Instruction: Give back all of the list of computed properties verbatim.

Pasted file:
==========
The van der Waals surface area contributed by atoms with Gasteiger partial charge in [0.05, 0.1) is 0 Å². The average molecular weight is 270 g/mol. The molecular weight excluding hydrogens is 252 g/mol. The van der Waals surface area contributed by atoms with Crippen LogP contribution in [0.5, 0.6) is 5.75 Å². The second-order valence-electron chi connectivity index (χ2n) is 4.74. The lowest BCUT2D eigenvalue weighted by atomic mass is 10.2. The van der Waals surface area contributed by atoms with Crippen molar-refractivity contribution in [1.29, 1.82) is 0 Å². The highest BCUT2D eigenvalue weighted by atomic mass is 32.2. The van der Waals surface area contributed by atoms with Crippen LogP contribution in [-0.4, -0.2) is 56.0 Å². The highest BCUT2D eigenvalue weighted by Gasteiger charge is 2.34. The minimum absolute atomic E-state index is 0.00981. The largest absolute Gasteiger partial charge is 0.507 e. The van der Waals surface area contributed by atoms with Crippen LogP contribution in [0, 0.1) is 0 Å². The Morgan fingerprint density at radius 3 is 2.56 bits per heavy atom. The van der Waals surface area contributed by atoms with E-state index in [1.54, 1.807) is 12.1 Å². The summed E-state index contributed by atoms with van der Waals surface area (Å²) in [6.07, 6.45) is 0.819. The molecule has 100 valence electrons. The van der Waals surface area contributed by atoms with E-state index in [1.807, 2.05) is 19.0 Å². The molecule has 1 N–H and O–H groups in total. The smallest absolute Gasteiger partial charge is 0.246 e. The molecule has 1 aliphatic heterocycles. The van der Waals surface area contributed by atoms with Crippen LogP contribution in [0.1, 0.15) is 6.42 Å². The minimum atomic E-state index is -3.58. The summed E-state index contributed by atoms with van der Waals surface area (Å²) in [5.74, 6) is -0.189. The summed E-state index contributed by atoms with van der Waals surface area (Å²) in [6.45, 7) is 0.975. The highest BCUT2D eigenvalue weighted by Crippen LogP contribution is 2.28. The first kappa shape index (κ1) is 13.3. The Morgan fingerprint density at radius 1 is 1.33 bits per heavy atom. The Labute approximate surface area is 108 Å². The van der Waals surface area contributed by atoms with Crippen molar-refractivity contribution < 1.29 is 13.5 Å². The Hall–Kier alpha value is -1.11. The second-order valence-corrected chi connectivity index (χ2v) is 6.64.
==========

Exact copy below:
The van der Waals surface area contributed by atoms with Gasteiger partial charge in [0.05, 0.1) is 0 Å². The average molecular weight is 270 g/mol. The molecular weight excluding hydrogens is 252 g/mol. The van der Waals surface area contributed by atoms with Crippen LogP contribution in [0.5, 0.6) is 5.75 Å². The second-order valence-electron chi connectivity index (χ2n) is 4.74. The lowest BCUT2D eigenvalue weighted by atomic mass is 10.2. The van der Waals surface area contributed by atoms with Crippen molar-refractivity contribution in [1.29, 1.82) is 0 Å². The highest BCUT2D eigenvalue weighted by atomic mass is 32.2. The van der Waals surface area contributed by atoms with Crippen LogP contribution in [-0.4, -0.2) is 56.0 Å². The highest BCUT2D eigenvalue weighted by Gasteiger charge is 2.34. The minimum absolute atomic E-state index is 0.00981. The largest absolute Gasteiger partial charge is 0.507 e. The van der Waals surface area contributed by atoms with Crippen LogP contribution in [0, 0.1) is 0 Å². The Morgan fingerprint density at radius 3 is 2.56 bits per heavy atom. The van der Waals surface area contributed by atoms with E-state index in [1.54, 1.807) is 12.1 Å². The summed E-state index contributed by atoms with van der Waals surface area (Å²) in [6.07, 6.45) is 0.819. The molecule has 100 valence electrons. The van der Waals surface area contributed by atoms with E-state index in [1.807, 2.05) is 19.0 Å². The molecule has 1 N–H and O–H groups in total. The smallest absolute Gasteiger partial charge is 0.246 e. The molecule has 1 aliphatic heterocycles. The van der Waals surface area contributed by atoms with Crippen LogP contribution in [0.1, 0.15) is 6.42 Å². The minimum atomic E-state index is -3.58. The summed E-state index contributed by atoms with van der Waals surface area (Å²) in [5.74, 6) is -0.189. The summed E-state index contributed by atoms with van der Waals surface area (Å²) in [6.45, 7) is 0.975. The highest BCUT2D eigenvalue weighted by Crippen LogP contribution is 2.28. The first kappa shape index (κ1) is 13.3. The Morgan fingerprint density at radius 1 is 1.33 bits per heavy atom. The Labute approximate surface area is 108 Å². The van der Waals surface area contributed by atoms with Crippen molar-refractivity contribution < 1.29 is 13.5 Å². The Hall–Kier alpha value is -1.11. The second-order valence-corrected chi connectivity index (χ2v) is 6.64.